Dusk falls over the bridge

The Millennium Bridge gives a tantalising glimpse of this cycle-friendly future; indeed it enables a family riding together to embody, perform and so start to reproduce it. But as we found time and again on the Understanding Walking and Cycling project, because they inhabit a car-centric world most people (often far from voluntarily) continue to embody, perform and reproduce a car-centric perspective; this despite the benefits of cycling being increasingly recognised by both themselves and the politicians and policy-makers seeking to govern them.

This is what we want

Our bicycle bridge offers a vantage point onto a fresh perspective. It helps us appreciate how atrocious and intolerable were conditions for cycling. How did we put up with them for so long? Why did we put up with them for so long?

Those dreadful conditions have just here become redundant, but they persist and prevail elsewhere.

To talk of ‘getting Britain cycling’ against such a backdrop is simply deluded. Looking back on the River Lune, it’s obvious that what’s happened here must happen everywhere. We need the equivalent of our bicycle bridge for everyone.

If we demand the impossible it’s just possible that a generation from now we’ll look back on cycling today and wonder how on earth we managed … And we’ll look around and smile at the sight of Britain cycling.

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5 Responses to “Bicycle Bridge”

  1. Considerate Cycling 27: Bristol Compared « samsaundersbristol Says:

    […] activity into something more promising for the future. Dave Horton reflects on a bridge in his Thinking About Cycling […]

  2. Geoff Says:

    Dave, I enjoy reading your blog and learning from your research and observations.
    You state that “getting Britain cycling requires bold vision”. I reckon the bold vision required is to not campaign as cyclists, but to seek a broader level of political support for a more civilized society. The bicycle would be one element of the solution, just as lack of cycling now is a symptom of a badly functioning society.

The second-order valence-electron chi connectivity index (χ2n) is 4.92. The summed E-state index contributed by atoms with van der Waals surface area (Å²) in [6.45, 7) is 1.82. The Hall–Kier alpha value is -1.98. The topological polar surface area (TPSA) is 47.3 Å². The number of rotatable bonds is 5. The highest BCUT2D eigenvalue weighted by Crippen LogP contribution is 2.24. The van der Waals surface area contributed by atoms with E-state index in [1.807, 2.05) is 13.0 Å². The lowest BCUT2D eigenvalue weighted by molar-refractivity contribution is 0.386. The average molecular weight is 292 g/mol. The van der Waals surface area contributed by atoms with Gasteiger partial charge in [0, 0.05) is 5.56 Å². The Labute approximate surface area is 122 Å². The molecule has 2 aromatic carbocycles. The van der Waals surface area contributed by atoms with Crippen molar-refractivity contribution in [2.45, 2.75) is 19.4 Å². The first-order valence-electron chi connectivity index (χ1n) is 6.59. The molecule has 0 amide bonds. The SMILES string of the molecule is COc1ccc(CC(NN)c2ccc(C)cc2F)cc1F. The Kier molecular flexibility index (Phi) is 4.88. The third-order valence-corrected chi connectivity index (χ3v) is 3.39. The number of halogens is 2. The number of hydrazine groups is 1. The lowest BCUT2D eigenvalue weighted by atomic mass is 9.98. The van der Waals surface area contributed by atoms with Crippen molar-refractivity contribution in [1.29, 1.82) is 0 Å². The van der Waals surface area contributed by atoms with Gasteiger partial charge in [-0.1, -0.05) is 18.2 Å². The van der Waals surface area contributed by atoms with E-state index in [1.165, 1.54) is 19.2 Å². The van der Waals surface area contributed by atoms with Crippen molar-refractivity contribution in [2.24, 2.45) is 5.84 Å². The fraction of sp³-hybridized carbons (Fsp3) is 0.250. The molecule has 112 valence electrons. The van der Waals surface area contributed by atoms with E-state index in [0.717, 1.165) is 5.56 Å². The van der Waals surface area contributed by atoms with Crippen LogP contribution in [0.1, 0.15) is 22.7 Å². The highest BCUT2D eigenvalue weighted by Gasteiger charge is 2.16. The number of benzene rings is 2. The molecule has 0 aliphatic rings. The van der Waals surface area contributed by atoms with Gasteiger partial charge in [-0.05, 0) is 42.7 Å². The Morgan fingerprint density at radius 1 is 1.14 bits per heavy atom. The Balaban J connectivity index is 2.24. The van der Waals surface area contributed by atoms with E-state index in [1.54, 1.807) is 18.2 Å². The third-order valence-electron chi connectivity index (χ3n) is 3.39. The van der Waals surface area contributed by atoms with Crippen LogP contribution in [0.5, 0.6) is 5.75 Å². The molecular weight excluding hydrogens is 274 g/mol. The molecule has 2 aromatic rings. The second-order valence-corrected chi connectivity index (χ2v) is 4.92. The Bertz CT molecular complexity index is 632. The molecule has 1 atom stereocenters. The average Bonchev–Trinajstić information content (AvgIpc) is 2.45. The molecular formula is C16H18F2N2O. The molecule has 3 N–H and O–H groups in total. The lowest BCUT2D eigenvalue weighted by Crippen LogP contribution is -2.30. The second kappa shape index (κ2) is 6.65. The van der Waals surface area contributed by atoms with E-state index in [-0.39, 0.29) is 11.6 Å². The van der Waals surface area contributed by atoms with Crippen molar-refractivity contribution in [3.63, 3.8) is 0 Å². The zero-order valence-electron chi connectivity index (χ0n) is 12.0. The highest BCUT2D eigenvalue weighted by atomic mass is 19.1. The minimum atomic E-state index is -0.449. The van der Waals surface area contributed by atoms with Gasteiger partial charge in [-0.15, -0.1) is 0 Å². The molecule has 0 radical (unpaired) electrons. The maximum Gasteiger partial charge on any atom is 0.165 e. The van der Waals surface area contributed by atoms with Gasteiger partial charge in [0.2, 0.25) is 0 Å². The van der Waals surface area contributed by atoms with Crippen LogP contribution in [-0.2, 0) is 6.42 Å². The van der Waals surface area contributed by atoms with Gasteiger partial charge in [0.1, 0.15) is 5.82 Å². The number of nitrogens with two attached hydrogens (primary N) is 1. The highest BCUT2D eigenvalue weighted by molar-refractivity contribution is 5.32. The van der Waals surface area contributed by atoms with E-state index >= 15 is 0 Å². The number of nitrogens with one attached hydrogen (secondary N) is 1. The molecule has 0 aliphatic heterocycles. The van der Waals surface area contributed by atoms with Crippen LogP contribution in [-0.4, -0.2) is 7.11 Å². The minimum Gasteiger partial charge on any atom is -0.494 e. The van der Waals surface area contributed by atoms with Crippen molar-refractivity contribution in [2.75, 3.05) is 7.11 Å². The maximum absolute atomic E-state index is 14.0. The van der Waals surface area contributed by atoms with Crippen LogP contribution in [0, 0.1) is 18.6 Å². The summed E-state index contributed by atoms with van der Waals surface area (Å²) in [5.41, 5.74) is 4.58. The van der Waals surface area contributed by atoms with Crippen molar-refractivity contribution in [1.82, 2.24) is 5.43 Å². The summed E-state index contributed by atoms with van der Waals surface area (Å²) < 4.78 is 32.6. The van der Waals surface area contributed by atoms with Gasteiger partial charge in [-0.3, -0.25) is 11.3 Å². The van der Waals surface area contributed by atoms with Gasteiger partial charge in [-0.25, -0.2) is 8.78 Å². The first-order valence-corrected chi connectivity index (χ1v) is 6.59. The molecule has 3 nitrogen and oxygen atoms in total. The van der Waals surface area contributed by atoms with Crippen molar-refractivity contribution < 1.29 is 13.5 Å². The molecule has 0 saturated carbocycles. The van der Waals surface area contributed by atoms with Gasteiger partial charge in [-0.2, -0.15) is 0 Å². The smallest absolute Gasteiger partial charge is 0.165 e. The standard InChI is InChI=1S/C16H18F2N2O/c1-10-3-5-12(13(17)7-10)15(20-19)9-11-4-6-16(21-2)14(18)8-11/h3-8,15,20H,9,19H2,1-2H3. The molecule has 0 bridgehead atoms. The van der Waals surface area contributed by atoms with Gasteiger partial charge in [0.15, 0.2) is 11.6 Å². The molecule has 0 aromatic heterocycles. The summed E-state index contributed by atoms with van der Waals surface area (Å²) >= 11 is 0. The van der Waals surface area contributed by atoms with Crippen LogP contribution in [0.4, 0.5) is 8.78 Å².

3. Mrs S J Wilson Says:

    If we got 20% of the transport budget we would get a heck of a lot more than 20% of journeys by bike as cyclepaths are a lot cheaper to build and maintain than roads. Build the paths and people take to their bikes, as I can show anyone around Peterborough.

  4. Mark Says:

    Obviously with the Select Committee there has been lots of talk of infrastructure and the bridge is an excellent example
    One figure I have seen put forward is £1 billion .this seems a lot although HS2 £33bn Crossrail £16bn it is small in terms of these projects
    I know opponents will say in times of austerity etc.. but there is a growing consensus that the country needs some capital spending to kickstart the economy
    Creating a cycling infrastructure would be ideal
    1. It would be everywhere – every local authority, so the benefit would be spread throughout the country
    2. It would on the whole be uncontentious in terms of planning so no great hold ups
    3. It could be done by local authorities or the contractors they use for road repairs..keeping the money in the community
    4. it’s not difficult to plan and build, the bridge in the article would be high end. Most would be mundane road layouts etc So again quick to get going. (compared to a railway that might be ready in 2033)

    and we haven’t even started on the benefits of the cycling itself!

    • Dave Horton Says:

      Thanks Mark, all great points. If only the country could be run according to our very good ‘common sense’!! (I’ve just been speaking to a researcher for Radio 4’s ‘You and Yours’ about the recent announcement of £42 million for cycling, with £30 million going to three cities. If they decide to include me on next week’s programme about it, my line will certainly be that we’ve got used to saying ‘thank you’ to such announcements, but it’s clearly not nearly enough to make any difference; as you suggest, the kind of money spent on ‘high profile’ transport projects such as HS2 and Crossrail is the kind of money we should be talking about here.)
      Thanks for reading and taking the time to contribute – appreciated, as always.
      Best wishes
      Dave